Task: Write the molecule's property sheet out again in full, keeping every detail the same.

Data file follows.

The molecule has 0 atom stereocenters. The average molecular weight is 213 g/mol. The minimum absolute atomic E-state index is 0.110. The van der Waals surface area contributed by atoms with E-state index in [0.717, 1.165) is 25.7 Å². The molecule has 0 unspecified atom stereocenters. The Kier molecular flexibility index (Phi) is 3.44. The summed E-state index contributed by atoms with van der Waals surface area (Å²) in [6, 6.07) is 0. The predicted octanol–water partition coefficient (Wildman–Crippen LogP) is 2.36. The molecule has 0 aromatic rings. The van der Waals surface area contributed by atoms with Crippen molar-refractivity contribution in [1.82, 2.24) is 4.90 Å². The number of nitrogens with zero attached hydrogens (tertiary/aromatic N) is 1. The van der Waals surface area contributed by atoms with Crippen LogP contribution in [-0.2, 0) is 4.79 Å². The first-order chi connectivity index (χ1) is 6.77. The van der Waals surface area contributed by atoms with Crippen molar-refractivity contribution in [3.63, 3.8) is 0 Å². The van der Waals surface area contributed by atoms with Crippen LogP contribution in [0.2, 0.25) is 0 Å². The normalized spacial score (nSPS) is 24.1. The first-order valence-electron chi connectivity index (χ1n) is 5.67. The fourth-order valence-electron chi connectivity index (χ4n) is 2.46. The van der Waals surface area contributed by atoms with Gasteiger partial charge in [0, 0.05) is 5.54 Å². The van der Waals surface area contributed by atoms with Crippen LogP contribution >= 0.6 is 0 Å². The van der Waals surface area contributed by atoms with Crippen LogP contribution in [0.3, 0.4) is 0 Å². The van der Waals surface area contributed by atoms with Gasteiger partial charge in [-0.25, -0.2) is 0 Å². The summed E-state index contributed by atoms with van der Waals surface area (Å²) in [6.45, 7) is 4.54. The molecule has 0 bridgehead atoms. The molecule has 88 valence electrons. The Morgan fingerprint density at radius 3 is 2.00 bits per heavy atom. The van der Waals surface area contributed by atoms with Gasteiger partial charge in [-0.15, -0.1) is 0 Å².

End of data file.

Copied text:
The molecule has 0 atom stereocenters. The average molecular weight is 213 g/mol. The minimum absolute atomic E-state index is 0.110. The van der Waals surface area contributed by atoms with E-state index in [0.717, 1.165) is 25.7 Å². The molecule has 0 unspecified atom stereocenters. The Kier molecular flexibility index (Phi) is 3.44. The summed E-state index contributed by atoms with van der Waals surface area (Å²) in [6, 6.07) is 0. The predicted octanol–water partition coefficient (Wildman–Crippen LogP) is 2.36. The molecule has 0 aromatic rings. The van der Waals surface area contributed by atoms with Crippen molar-refractivity contribution in [1.82, 2.24) is 4.90 Å². The number of nitrogens with zero attached hydrogens (tertiary/aromatic N) is 1. The van der Waals surface area contributed by atoms with Crippen LogP contribution in [-0.2, 0) is 4.79 Å². The first-order chi connectivity index (χ1) is 6.77. The van der Waals surface area contributed by atoms with Crippen molar-refractivity contribution in [3.63, 3.8) is 0 Å². The van der Waals surface area contributed by atoms with Crippen LogP contribution in [0.2, 0.25) is 0 Å². The normalized spacial score (nSPS) is 24.1. The first-order valence-electron chi connectivity index (χ1n) is 5.67. The fourth-order valence-electron chi connectivity index (χ4n) is 2.46. The van der Waals surface area contributed by atoms with Gasteiger partial charge in [0, 0.05) is 5.54 Å². The van der Waals surface area contributed by atoms with Crippen LogP contribution >= 0.6 is 0 Å². The van der Waals surface area contributed by atoms with Crippen LogP contribution in [0.3, 0.4) is 0 Å². The van der Waals surface area contributed by atoms with Gasteiger partial charge in [-0.25, -0.2) is 0 Å². The summed E-state index contributed by atoms with van der Waals surface area (Å²) in [6.45, 7) is 4.54. The molecule has 0 bridgehead atoms. The molecule has 88 valence electrons. The Morgan fingerprint density at radius 3 is 2.00 bits per heavy atom. The van der Waals surface area contributed by atoms with Gasteiger partial charge in [-0.15, -0.1) is 0 Å².